Zip Compleat Cat I could say Cleveland Amory is an acquired taste, but whenever that cliche comes to mind I instantly think of Harry Dean Stanton's smart-ass riposte to (was it Crispin Glover?) in Almereyda's Twister: "It seems to me you can acquire a taste for anything, but the question is, why would you want to?" That's not the movie with the cows flying around. That's the schlub Twister. And so it is with Amory. One wonders why one is bothering to try to acquire a taste for an author who is a self-admitted curmudgeon and who resorts to such cheap tricks as making a cute cat (always prominently featured on the cover) the sugar candy to draw you close enough to his book to possibly check it out, and then, KA-CHING!, make the purchase. Well, the strategy works, as this is one in a series of very successful books, which are really autobiographical. Human autobiographical, that is. Polar Bear (the titular kitty) does make an appearance every now and then, but one quickly gets the impression Mr. Amory is mostly conducting his assay of Polar Bear's character via the psychological mechanism of projection. Polar Bear is getting old. Mr. Amory is getting old. Polar Bear is intolerant of most of humanity. Mr. Amory is intolerant of most of humanity. Polar Bear is constipated. Mr. Amory is constipated. And so on. This installment in the series focuses mostly on aging, both feline and human, and Amory reflects on his long and sometimes lucky life in a somewhat acerbic style. He is occasionally funny. He is occasionally quotable. But mostly this remains Reader's Digest humor. It's certainly a safe book to give to that aunt or uncle who disapproves of most of your dicey reading. ("Who is this Genet, dear? Might I enjoy his books?") Amory was the president of two major animal societies, one of which (Fund for Animals) he founded. The other one he helmed was the Anti-Vivisectionist Society (ewww, you probably are saying here, and I can't blame you--who still does vivisections?!) He seems to have led a charmed life, many failed marriages notwithstanding, and had several careers besides this feline franchise, including stints as a somewhat successful t.v. writer. One gets the impression that he feels much of his life happened to him by accident, but he remains amused by this state of affairs, which renders him a somewhat likeable narrator. The book could have used more Polar Bear and a little less Cleveland Amory, but since he had a number of famous and wealthy friends (The Hepburn family, for example) there is some gossip, which is rarely titillating but sometimes pleasantly distracting. By now you probably realize this is pretty much a bathroom book or bathtub book, a book to read on a day when you're down with the flu and the television offerings suck. He hasn't any great insights into the workings of life and won't venture a guess about any ultimate or higher meaning to the thing, but he might make you smile or giggle occasionally.(He pretty much avoids life when possible. He is a bit of a window licker.) And you'll probably feel a little like a nerd, since you'll be aware of how Reader's Digest this sort of humor is. I mean if you actually laugh at it. I admit I did. Occasionally. What I continually marveled at is the fact that Mr. Amory at the time of writing this book is a superannuated, fussy man living alone with a cat, a man who is, miraculously, NOT gay. I kept waiting for some detail to give it all away and drop the G bomb, but it never happened. He is a straight fussbucket in fuzzy slippers. Would I read another of the books in this series dedicated to the hagiography of kitties? I hate to admit that the answer is in the affirmative. I too have fuzzy slippers and enjoy a good cat every now and then. But I execrate Reader's Digest humor in general, and think Reader's Digest should be brought up on charges in an International Court for the atrocities they committed when they published those millions of abridged books. That was a low point in human history. Just because meals can be turned into t.v. dinners doesn't mean books have to undergo the same fate. . Compleat Cat Viral Kindle Cleveland Amory s three classic cat stories have been compiled for the first time into one edition, The Compleat Cat, an enchanting, moving, and humorous collection A self confessed curmudgeon and dog lover firmly established in his ways, Cleveland Amory never anticipated how one dirty and scrawny alley cat could affect his life so dramatically Underneath the New York grCleveland Amory s three classic cat stories have been compiled for the first time into one edition, The Compleat Cat, an enchanting, moving, and humorous collection A self confessed curmudgeon and dog lover firmly established in his ways, Cleveland Amory never anticipated how one dirty and scrawny alley cat could affect his life so dramatically Underneath the New York grime of this hungry stray hid a shimmering white coat and an endearing pair of green eyes Amory was smitten, and Polar Bear moved right in In The Cat Who Came for Christmas, Amory crafts a charming narrative between cat and owner Polar Bear converses through the swish of his tail, a look in his eye, and the tone of his meow A humorous battle of wits ensues between the headstrong owner and the even stubborn cat Amory s second book, The Cat and the Curmudgeon, draws us deeper still into the lives of Polar Bear and Amory, as cat and human face fame, romance, and everyday domestic crises Now rather famous, Polar Bear is uneasy about his new celebrity status, interested only in eating his fan mail Amory s final Polar Bear book, The Best Cat Ever, takes a serious twist both cat and owner fall ill with arthritis and old age complications Amory takes Polar Bear on the cat s final trip a jaunt back to his college days, where we learn about Amory s fascinating past The Compleat Cat is an exceptional invitation into the very special world of Amory and Polar Bear.. Cleveland Amory was an American author who devoted his life to promoting animal rights He was perhaps best known for his books about his cat, named Polar Bear, whom he saved from the Manhattan streets on Christmas Eve 1977 The executive director of the Humane Society of the United States described Amory as the founding father of the modern animal protection movement.. Good Ebook Compleat Cat I could say Cleveland Amory is an acquired taste, but whenever that cliche comes to mind I instantly think of Harry Dean Stanton's smart-ass riposte to (was it Crispin Glover?) in Almereyda's Twister: "It seems to me you can acquire a taste for anything, but the question is, why would you want to?" That's not the movie with the cows flying around. That's the schlub Twister. And so it is with Amory. One wonders why one is bothering to try to acquire a taste for an author who is a self-admitted curmudgeon and who resorts to such cheap tricks as making a cute cat (always prominently featured on the cover) the sugar candy to draw you close enough to his book to possibly check it out, and then, KA-CHING!, make the purchase. Well, the strategy works, as this is one in a series of very successful books, which are really autobiographical. Human autobiographical, that is. Polar Bear (the titular kitty) does make an appearance every now and then, but one quickly gets the impression Mr. Amory is mostly conducting his assay of Polar Bear's character via the psychological mechanism of projection. Polar Bear is getting old. Mr. Amory is getting old. Polar Bear is intolerant of most of humanity. Mr. Amory is intolerant of most of humanity. Polar Bear is constipated. Mr. Amory is constipated. And so on. This installment in the series focuses mostly on aging, both feline and human, and Amory reflects on his long and sometimes lucky life in a somewhat acerbic style. He is occasionally funny. He is occasionally quotable. But mostly this remains Reader's Digest humor. It's certainly a safe book to give to that aunt or uncle who disapproves of most of your dicey reading. ("Who is this Genet, dear? Might I enjoy his books?") Amory was the president of two major animal societies, one of which (Fund for Animals) he founded. The other one he helmed was the Anti-Vivisectionist Society (ewww, you probably are saying here, and I can't blame you--who still does vivisections?!) He seems to have led a charmed life, many failed marriages notwithstanding, and had several careers besides this feline franchise, including stints as a somewhat successful t.v. writer. One gets the impression that he feels much of his life happened to him by accident, but he remains amused by this state of affairs, which renders him a somewhat likeable narrator. The book could have used more Polar Bear and a little less Cleveland Amory, but since he had a number of famous and wealthy friends (The Hepburn family, for example) there is some gossip, which is rarely titillating but sometimes pleasantly distracting. By now you probably realize this is pretty much a bathroom book or bathtub book, a book to read on a day when you're down with the flu and the television offerings suck. He hasn't any great insights into the workings of life and won't venture a guess about any ultimate or higher meaning to the thing, but he might make you smile or giggle occasionally.(He pretty much avoids life when possible. He is a bit of a window licker.) And you'll probably feel a little like a nerd, since you'll be aware of how Reader's Digest this sort of humor is. I mean if you actually laugh at it. I admit I did. Occasionally. What I continually marveled at is the fact that Mr. Amory at the time of writing this book is a superannuated, fussy man living alone with a cat, a man who is, miraculously, NOT gay. I kept waiting for some detail to give it all away and drop the G bomb, but it never happened. He is a straight fussbucket in fuzzy slippers. Would I read another of the books in this series dedicated to the hagiography of kitties? I hate to admit that the answer is in the affirmative. I too have fuzzy slippers and enjoy a good cat every now and then. But I execrate Reader's Digest humor in general, and think Reader's Digest should be brought up on charges in an International Court for the atrocities they committed when they published those millions of abridged books. That was a low point in human history. Just because meals can be turned into t.v. dinners doesn't mean books have to undergo the same fate.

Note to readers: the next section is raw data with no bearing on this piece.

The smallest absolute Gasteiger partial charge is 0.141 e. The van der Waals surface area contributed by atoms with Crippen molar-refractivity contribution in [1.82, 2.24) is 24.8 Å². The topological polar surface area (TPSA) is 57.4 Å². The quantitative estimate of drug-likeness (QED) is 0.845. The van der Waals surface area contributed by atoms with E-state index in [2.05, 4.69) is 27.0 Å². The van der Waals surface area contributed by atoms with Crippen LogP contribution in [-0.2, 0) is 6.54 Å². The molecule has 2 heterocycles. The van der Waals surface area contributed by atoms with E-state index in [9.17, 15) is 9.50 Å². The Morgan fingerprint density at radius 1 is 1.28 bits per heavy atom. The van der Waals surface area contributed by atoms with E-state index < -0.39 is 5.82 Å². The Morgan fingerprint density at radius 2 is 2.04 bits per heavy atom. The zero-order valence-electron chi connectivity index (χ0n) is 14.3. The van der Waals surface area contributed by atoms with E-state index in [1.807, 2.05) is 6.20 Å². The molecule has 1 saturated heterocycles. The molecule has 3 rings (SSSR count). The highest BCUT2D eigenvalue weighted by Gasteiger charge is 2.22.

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  1. Cleveland Amory was an American author who devoted his life to promoting animal rights He was perhaps best known for his books about his cat, named Polar Bear, whom he saved from the Manhattan streets on Christmas Eve 1977 The executive director of the Humane Society of the United States described Amory as the founding father of the modern animal protection movement.